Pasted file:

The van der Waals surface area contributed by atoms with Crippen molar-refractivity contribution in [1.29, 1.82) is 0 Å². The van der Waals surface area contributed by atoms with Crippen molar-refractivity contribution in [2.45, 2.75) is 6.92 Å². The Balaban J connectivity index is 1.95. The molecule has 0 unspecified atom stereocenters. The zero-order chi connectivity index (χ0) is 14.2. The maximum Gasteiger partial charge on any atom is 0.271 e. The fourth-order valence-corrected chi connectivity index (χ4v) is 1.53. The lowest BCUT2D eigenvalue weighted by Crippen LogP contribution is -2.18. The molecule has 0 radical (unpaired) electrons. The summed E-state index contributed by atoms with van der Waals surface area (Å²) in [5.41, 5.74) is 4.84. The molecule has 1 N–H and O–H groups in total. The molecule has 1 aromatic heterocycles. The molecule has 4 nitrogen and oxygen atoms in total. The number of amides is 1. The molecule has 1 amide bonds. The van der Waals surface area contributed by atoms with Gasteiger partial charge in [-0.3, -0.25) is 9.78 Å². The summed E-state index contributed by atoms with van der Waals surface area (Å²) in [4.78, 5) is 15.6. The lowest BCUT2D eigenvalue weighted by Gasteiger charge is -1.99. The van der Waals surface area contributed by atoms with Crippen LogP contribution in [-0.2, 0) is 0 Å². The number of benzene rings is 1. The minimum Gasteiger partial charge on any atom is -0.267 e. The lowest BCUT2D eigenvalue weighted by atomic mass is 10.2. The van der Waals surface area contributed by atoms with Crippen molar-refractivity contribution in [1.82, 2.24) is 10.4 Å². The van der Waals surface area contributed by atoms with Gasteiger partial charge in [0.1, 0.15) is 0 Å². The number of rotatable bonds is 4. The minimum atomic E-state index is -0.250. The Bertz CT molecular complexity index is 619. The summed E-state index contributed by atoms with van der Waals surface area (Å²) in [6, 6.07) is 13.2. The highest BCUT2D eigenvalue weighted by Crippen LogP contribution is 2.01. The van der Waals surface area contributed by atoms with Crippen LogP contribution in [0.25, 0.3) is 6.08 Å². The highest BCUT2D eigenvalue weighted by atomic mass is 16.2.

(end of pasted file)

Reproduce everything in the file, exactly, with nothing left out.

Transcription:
The van der Waals surface area contributed by atoms with Crippen molar-refractivity contribution in [1.29, 1.82) is 0 Å². The van der Waals surface area contributed by atoms with Crippen molar-refractivity contribution in [2.45, 2.75) is 6.92 Å². The Balaban J connectivity index is 1.95. The molecule has 0 unspecified atom stereocenters. The zero-order chi connectivity index (χ0) is 14.2. The maximum Gasteiger partial charge on any atom is 0.271 e. The fourth-order valence-corrected chi connectivity index (χ4v) is 1.53. The lowest BCUT2D eigenvalue weighted by Crippen LogP contribution is -2.18. The molecule has 0 radical (unpaired) electrons. The summed E-state index contributed by atoms with van der Waals surface area (Å²) in [5.41, 5.74) is 4.84. The molecule has 1 N–H and O–H groups in total. The molecule has 1 aromatic heterocycles. The molecule has 4 nitrogen and oxygen atoms in total. The number of amides is 1. The molecule has 1 amide bonds. The van der Waals surface area contributed by atoms with Gasteiger partial charge in [-0.3, -0.25) is 9.78 Å². The summed E-state index contributed by atoms with van der Waals surface area (Å²) in [4.78, 5) is 15.6. The lowest BCUT2D eigenvalue weighted by Gasteiger charge is -1.99. The van der Waals surface area contributed by atoms with Crippen LogP contribution in [-0.2, 0) is 0 Å². The number of benzene rings is 1. The minimum Gasteiger partial charge on any atom is -0.267 e. The lowest BCUT2D eigenvalue weighted by atomic mass is 10.2. The van der Waals surface area contributed by atoms with Crippen molar-refractivity contribution in [1.82, 2.24) is 10.4 Å². The van der Waals surface area contributed by atoms with Gasteiger partial charge in [0.1, 0.15) is 0 Å². The number of rotatable bonds is 4. The minimum atomic E-state index is -0.250. The Bertz CT molecular complexity index is 619. The summed E-state index contributed by atoms with van der Waals surface area (Å²) in [6, 6.07) is 13.2. The highest BCUT2D eigenvalue weighted by Crippen LogP contribution is 2.01. The van der Waals surface area contributed by atoms with Crippen LogP contribution in [0.25, 0.3) is 6.08 Å². The highest BCUT2D eigenvalue weighted by atomic mass is 16.2.